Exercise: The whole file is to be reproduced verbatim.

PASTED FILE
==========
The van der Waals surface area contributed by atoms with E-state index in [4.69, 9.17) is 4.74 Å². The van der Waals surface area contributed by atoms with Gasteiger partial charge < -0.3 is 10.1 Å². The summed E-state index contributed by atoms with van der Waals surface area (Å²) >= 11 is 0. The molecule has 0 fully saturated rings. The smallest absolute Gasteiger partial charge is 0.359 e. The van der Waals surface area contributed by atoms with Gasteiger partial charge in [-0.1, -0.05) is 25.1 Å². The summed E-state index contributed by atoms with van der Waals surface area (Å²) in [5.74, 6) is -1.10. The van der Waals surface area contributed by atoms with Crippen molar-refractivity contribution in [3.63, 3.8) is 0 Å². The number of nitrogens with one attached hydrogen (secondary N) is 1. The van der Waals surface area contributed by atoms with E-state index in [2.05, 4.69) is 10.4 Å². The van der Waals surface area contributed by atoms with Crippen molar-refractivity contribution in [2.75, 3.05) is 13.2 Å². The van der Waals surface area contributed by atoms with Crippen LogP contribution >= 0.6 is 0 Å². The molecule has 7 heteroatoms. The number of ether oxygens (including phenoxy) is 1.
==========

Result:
The van der Waals surface area contributed by atoms with E-state index in [4.69, 9.17) is 4.74 Å². The van der Waals surface area contributed by atoms with Gasteiger partial charge < -0.3 is 10.1 Å². The summed E-state index contributed by atoms with van der Waals surface area (Å²) >= 11 is 0. The molecule has 0 fully saturated rings. The smallest absolute Gasteiger partial charge is 0.359 e. The van der Waals surface area contributed by atoms with Gasteiger partial charge in [-0.1, -0.05) is 25.1 Å². The summed E-state index contributed by atoms with van der Waals surface area (Å²) in [5.74, 6) is -1.10. The van der Waals surface area contributed by atoms with Crippen molar-refractivity contribution in [3.63, 3.8) is 0 Å². The number of nitrogens with one attached hydrogen (secondary N) is 1. The van der Waals surface area contributed by atoms with E-state index in [2.05, 4.69) is 10.4 Å². The van der Waals surface area contributed by atoms with Crippen molar-refractivity contribution in [2.75, 3.05) is 13.2 Å². The van der Waals surface area contributed by atoms with Crippen LogP contribution >= 0.6 is 0 Å². The molecule has 7 heteroatoms. The number of ether oxygens (including phenoxy) is 1.